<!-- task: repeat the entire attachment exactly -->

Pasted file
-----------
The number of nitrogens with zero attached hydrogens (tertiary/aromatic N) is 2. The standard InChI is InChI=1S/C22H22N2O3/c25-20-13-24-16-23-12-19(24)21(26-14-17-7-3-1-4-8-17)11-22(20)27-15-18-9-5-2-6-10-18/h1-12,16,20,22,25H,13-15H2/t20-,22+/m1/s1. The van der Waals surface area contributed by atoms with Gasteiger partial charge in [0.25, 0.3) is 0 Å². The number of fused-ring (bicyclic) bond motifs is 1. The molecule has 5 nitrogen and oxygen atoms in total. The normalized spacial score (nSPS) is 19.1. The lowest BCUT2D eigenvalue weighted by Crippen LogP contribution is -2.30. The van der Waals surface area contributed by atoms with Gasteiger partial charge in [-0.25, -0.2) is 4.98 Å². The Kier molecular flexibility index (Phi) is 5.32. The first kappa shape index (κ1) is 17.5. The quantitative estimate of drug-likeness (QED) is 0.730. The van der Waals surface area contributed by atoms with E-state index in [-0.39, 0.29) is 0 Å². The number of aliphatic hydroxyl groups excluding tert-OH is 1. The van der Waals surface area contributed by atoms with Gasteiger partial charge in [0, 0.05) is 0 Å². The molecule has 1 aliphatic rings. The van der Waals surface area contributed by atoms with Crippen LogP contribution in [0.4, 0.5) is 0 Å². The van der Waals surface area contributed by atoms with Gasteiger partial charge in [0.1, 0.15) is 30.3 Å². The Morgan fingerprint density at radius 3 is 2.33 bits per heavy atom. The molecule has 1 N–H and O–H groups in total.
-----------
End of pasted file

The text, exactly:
The number of nitrogens with zero attached hydrogens (tertiary/aromatic N) is 2. The standard InChI is InChI=1S/C22H22N2O3/c25-20-13-24-16-23-12-19(24)21(26-14-17-7-3-1-4-8-17)11-22(20)27-15-18-9-5-2-6-10-18/h1-12,16,20,22,25H,13-15H2/t20-,22+/m1/s1. The van der Waals surface area contributed by atoms with Gasteiger partial charge in [0.25, 0.3) is 0 Å². The number of fused-ring (bicyclic) bond motifs is 1. The molecule has 5 nitrogen and oxygen atoms in total. The normalized spacial score (nSPS) is 19.1. The lowest BCUT2D eigenvalue weighted by Crippen LogP contribution is -2.30. The van der Waals surface area contributed by atoms with Gasteiger partial charge in [-0.25, -0.2) is 4.98 Å². The Kier molecular flexibility index (Phi) is 5.32. The first kappa shape index (κ1) is 17.5. The quantitative estimate of drug-likeness (QED) is 0.730. The van der Waals surface area contributed by atoms with E-state index in [-0.39, 0.29) is 0 Å². The number of aliphatic hydroxyl groups excluding tert-OH is 1. The van der Waals surface area contributed by atoms with Gasteiger partial charge in [0, 0.05) is 0 Å². The molecule has 1 aliphatic rings. The van der Waals surface area contributed by atoms with Crippen LogP contribution in [0.4, 0.5) is 0 Å². The van der Waals surface area contributed by atoms with Gasteiger partial charge in [0.1, 0.15) is 30.3 Å². The Morgan fingerprint density at radius 3 is 2.33 bits per heavy atom. The molecule has 1 N–H and O–H groups in total.